Actually I think it is something that some people can do intuitively and others not.  I've seen precisely the situation described in the OP arise a few times in the mountaineering club I was in where people just got up from lunch and followed their noses 180 degrees "out of phase".  Some had a lifetime of experience too.

 

intuitively does not mean unscientifically, it means that a lot of it is delegated to the rather more powerful subconscious simply doing what has to be done by the conscious mind by rote, which would either be an intrinsic trait or else a habit to be learned and reinforced by practice.

Failure to navigate at all seems to be a common problem

wercat on 11 Mar 2018
In reply to Rog Wilko:

indeed I think that is true - anyone claiming GSOD is suspect as a good navigator, intuitive or not will be testing, worrying and validating, not boasting.

BTW wind can be a useful indicator as long as you check it is not rapidly changing by making other references when available.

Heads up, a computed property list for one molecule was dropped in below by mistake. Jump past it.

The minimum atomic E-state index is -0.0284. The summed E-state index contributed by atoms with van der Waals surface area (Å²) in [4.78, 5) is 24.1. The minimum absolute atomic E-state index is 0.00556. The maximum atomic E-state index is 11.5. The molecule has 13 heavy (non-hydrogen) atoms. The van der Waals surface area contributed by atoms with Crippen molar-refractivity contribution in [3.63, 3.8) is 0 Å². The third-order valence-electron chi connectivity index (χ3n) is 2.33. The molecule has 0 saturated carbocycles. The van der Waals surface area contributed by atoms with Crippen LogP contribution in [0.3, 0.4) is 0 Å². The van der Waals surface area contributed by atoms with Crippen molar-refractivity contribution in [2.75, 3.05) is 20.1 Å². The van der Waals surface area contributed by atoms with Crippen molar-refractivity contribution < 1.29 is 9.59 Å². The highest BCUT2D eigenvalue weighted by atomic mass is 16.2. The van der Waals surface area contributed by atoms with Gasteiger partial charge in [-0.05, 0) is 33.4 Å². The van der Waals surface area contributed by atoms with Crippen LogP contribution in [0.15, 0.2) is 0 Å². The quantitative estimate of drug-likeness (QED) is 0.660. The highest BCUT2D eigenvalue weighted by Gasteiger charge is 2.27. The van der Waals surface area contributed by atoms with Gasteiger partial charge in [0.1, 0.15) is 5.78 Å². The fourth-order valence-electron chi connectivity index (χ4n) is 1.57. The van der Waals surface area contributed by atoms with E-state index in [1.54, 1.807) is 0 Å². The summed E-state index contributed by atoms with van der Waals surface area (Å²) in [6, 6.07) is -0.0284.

Navigation is the Sum of All skills

Timmd on 11 Mar 2018
In reply to wercat:

> Actually I think it is something that some people can do intuitively and others not.  I've seen precisely the situation described in the OP arise a few times in the mountaineering club I was in where people just got up from lunch and followed their noses 180 degrees "out of phase".  Some had a lifetime of experience too.

> intuitively does not mean unscientifically, it means that a lot of it is delegated to the rather more powerful subconscious simply doing what has to be done by the conscious mind by rote, which would either be an intrinsic trait or else a habit to be learned and reinforced by practice.

> Failure to navigate at all seems to be a common problem

A brother will get up and set off in the opposite direction to the right one, while I'll feel like I 'just happen to known' which the right direction is. I don't have much practice at navigating yet, and think I will always be wary of getting lost. I like that Sheffield is hilly because they help towards making sure you're going in the right general direction. One can circle about in a narrowing way until something is found.

Post edited at 15:17
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Roadrunner6 - on 11 Mar 2018
In reply to wercat: